Sonja Santa Maria | Melbourne Law School (graduate)
POLITICS, HUMAN RIGHTS AND SPORTS: AN IOC CHALLENGE
The International Olympics Committee (IOC) faces an increasing need to address whether its hard-line stance of political neutrality is still viable.
Three events in the past week have brought this the IOC’s stance into question:
I ADDRESSING POLITICAL INTERFERENCE IN BELARUS
The Belarusian National Olympic Committee (BNOC) has recently been under investigation by the IOC after it received complaints from individual athletes claiming they were being discriminated against by the BNOC.
Athletes and sport officials participating in protests against the re-election of President Lukashenko have been imprisoned or are facing disciplinary action for their participation. President Lukashenko is the Belarusian Head of State and President of the BNOC,and it is alleged the President told athletes that protesting against his re-election would result in them not being able to compete for Belarus.
The IOC affirmed the BNOC investigation is focused on protecting athletes against non-discrimination and will deal with the matter in accordance with the Charter. Pursuant to the Charter, the IOC must take actions to maintain the independence, political neutrality and autonomy of sport. Non- discrimination is a fundamental principle to protect the ‘human right’ of sport, and the IOC must oppose any political abuse of athletes.
However, whilst the Charter requires National Olympic Committees (NOCs) to resist political pressure, it also provides a loophole for NOCs to elect government leaders as members and potentially undermining the goal of political neutrality. Specifically, it provides governments cannot designate any NOC members, but the NOC itself has discretion to elect members as representatives of governments. Consequently, the potential for conflict of interest and political pressure has always been rife.
President Lukashenko has been the President of the BNOC for 23 years. Many other Heads of States serve as members on their respective NOCs. These facts suggest the IOC has not given much attention to this issue. The Charter allows the IOC to suspend or withdraw recognition of an NOC for actual infringement or even for any acts that impede on the activities of the NOC. In light of increased political interference, the IOC may look to introduce conflict of interest principles to provide further safeguard the autonomy of sport. Such an addition to the Charter is within the IOC’s mandate and importantly aligns with the Olympic spirit.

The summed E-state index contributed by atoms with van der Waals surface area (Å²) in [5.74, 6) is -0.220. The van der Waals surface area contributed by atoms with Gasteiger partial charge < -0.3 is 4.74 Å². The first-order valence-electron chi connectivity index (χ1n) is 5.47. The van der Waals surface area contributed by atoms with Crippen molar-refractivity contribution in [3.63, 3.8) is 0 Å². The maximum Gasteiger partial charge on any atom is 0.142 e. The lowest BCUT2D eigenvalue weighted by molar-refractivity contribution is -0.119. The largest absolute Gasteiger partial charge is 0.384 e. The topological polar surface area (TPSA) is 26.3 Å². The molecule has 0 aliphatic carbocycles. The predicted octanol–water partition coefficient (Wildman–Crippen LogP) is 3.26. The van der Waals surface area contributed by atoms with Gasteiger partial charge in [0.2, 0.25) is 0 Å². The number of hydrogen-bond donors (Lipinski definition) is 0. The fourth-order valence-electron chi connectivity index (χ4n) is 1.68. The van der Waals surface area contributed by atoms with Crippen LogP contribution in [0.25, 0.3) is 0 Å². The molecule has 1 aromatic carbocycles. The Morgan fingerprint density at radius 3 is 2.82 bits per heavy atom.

II POLITICAL PRESSURE TO BOYCOTT CHINA
In the past month, governments and human rights groups have called on the IOC to move the 2022 Olympics due to China’s human rights violations against the Uyghur minority in Xinjiang, and other violations in Tibet and Hong Kong. Australian Senator, Rex Patrick, has introduced a motion in the Australian Senate for Australia to boycott the Beijing Olympics, placing more pressure on the IOC to move the 2022 Winter Olympics from Beijing.
The Chinese government have dismissed the allegations and denied any human rights violations. Instead, the Chinese government retorts that the allegations are an attempt to politicise sport and discriminate against China and the Olympic spirit. The IOC’s in their response have reiterated that: 'Awarding the Olympic Games to a national Olympic committee does not mean that the IOC agrees with the political structure, social circumstances or human rights standards in the country.'